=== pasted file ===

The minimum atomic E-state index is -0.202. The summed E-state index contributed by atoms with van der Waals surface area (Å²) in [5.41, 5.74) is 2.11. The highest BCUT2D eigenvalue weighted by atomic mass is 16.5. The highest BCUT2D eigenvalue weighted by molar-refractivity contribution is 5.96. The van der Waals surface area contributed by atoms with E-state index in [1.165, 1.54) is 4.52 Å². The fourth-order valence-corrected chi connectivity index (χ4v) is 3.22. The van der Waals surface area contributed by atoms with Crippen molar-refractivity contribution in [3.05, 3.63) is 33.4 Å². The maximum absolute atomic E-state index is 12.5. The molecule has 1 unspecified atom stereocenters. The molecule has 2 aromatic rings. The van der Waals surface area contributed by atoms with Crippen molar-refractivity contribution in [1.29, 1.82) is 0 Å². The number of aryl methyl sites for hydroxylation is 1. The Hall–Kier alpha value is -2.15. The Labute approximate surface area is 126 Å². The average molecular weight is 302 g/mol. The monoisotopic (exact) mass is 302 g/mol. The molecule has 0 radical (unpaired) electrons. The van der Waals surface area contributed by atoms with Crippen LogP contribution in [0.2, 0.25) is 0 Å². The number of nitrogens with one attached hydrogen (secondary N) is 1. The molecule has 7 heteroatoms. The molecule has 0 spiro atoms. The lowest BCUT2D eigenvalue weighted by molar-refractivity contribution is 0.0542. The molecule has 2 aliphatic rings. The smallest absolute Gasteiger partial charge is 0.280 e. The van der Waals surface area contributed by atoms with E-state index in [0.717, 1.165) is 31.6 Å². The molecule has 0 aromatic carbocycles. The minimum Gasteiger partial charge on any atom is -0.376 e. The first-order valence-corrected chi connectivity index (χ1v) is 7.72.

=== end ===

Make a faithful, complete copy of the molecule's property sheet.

The minimum atomic E-state index is -0.202. The summed E-state index contributed by atoms with van der Waals surface area (Å²) in [5.41, 5.74) is 2.11. The highest BCUT2D eigenvalue weighted by atomic mass is 16.5. The highest BCUT2D eigenvalue weighted by molar-refractivity contribution is 5.96. The van der Waals surface area contributed by atoms with E-state index in [1.165, 1.54) is 4.52 Å². The fourth-order valence-corrected chi connectivity index (χ4v) is 3.22. The van der Waals surface area contributed by atoms with Crippen molar-refractivity contribution in [3.05, 3.63) is 33.4 Å². The maximum absolute atomic E-state index is 12.5. The molecule has 1 unspecified atom stereocenters. The molecule has 2 aromatic rings. The van der Waals surface area contributed by atoms with Crippen molar-refractivity contribution in [1.29, 1.82) is 0 Å². The number of aryl methyl sites for hydroxylation is 1. The Hall–Kier alpha value is -2.15. The Labute approximate surface area is 126 Å². The average molecular weight is 302 g/mol. The monoisotopic (exact) mass is 302 g/mol. The molecule has 0 radical (unpaired) electrons. The van der Waals surface area contributed by atoms with Crippen LogP contribution in [0.2, 0.25) is 0 Å². The number of nitrogens with one attached hydrogen (secondary N) is 1. The molecule has 7 heteroatoms. The molecule has 0 spiro atoms. The lowest BCUT2D eigenvalue weighted by molar-refractivity contribution is 0.0542. The molecule has 2 aliphatic rings. The smallest absolute Gasteiger partial charge is 0.280 e. The van der Waals surface area contributed by atoms with E-state index in [0.717, 1.165) is 31.6 Å². The molecule has 0 aromatic carbocycles. The minimum Gasteiger partial charge on any atom is -0.376 e. The first-order valence-corrected chi connectivity index (χ1v) is 7.72.